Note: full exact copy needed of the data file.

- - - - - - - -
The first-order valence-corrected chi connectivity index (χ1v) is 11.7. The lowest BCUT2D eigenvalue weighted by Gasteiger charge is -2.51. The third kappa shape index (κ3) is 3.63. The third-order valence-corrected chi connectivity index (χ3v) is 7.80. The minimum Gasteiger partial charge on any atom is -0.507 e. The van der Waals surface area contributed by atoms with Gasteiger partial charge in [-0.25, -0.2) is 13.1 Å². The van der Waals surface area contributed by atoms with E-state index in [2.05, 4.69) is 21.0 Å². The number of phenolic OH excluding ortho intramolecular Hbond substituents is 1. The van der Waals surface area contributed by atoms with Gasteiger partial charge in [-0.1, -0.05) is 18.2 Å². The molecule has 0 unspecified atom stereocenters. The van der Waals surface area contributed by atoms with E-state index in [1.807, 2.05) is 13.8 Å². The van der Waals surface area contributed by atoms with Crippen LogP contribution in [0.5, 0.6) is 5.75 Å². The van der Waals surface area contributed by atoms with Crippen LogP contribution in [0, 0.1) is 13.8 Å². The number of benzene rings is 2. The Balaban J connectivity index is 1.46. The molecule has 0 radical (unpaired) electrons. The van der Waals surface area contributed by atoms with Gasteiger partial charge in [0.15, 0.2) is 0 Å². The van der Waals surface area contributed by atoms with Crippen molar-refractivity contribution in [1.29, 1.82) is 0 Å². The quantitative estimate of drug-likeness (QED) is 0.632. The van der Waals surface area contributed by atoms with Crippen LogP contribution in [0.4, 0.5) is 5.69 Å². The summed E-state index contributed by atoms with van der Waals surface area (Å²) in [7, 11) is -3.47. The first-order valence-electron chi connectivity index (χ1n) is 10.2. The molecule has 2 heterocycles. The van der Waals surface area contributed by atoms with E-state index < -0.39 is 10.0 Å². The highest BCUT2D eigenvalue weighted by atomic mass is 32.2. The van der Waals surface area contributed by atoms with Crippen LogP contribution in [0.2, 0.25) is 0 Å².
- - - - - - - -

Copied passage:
The first-order valence-corrected chi connectivity index (χ1v) is 11.7. The lowest BCUT2D eigenvalue weighted by Gasteiger charge is -2.51. The third kappa shape index (κ3) is 3.63. The third-order valence-corrected chi connectivity index (χ3v) is 7.80. The minimum Gasteiger partial charge on any atom is -0.507 e. The van der Waals surface area contributed by atoms with Gasteiger partial charge in [-0.25, -0.2) is 13.1 Å². The van der Waals surface area contributed by atoms with E-state index in [2.05, 4.69) is 21.0 Å². The number of phenolic OH excluding ortho intramolecular Hbond substituents is 1. The van der Waals surface area contributed by atoms with Gasteiger partial charge in [-0.1, -0.05) is 18.2 Å². The molecule has 0 unspecified atom stereocenters. The van der Waals surface area contributed by atoms with E-state index in [1.807, 2.05) is 13.8 Å². The van der Waals surface area contributed by atoms with Crippen LogP contribution in [0.5, 0.6) is 5.75 Å². The van der Waals surface area contributed by atoms with Crippen LogP contribution in [0, 0.1) is 13.8 Å². The number of benzene rings is 2. The Balaban J connectivity index is 1.46. The molecule has 0 radical (unpaired) electrons. The van der Waals surface area contributed by atoms with Gasteiger partial charge in [0.15, 0.2) is 0 Å². The van der Waals surface area contributed by atoms with Crippen molar-refractivity contribution in [1.29, 1.82) is 0 Å². The quantitative estimate of drug-likeness (QED) is 0.632. The van der Waals surface area contributed by atoms with Crippen LogP contribution in [0.4, 0.5) is 5.69 Å². The summed E-state index contributed by atoms with van der Waals surface area (Å²) in [7, 11) is -3.47. The first-order valence-electron chi connectivity index (χ1n) is 10.2. The molecule has 2 heterocycles. The van der Waals surface area contributed by atoms with E-state index < -0.39 is 10.0 Å². The highest BCUT2D eigenvalue weighted by atomic mass is 32.2. The van der Waals surface area contributed by atoms with Crippen LogP contribution in [0.2, 0.25) is 0 Å².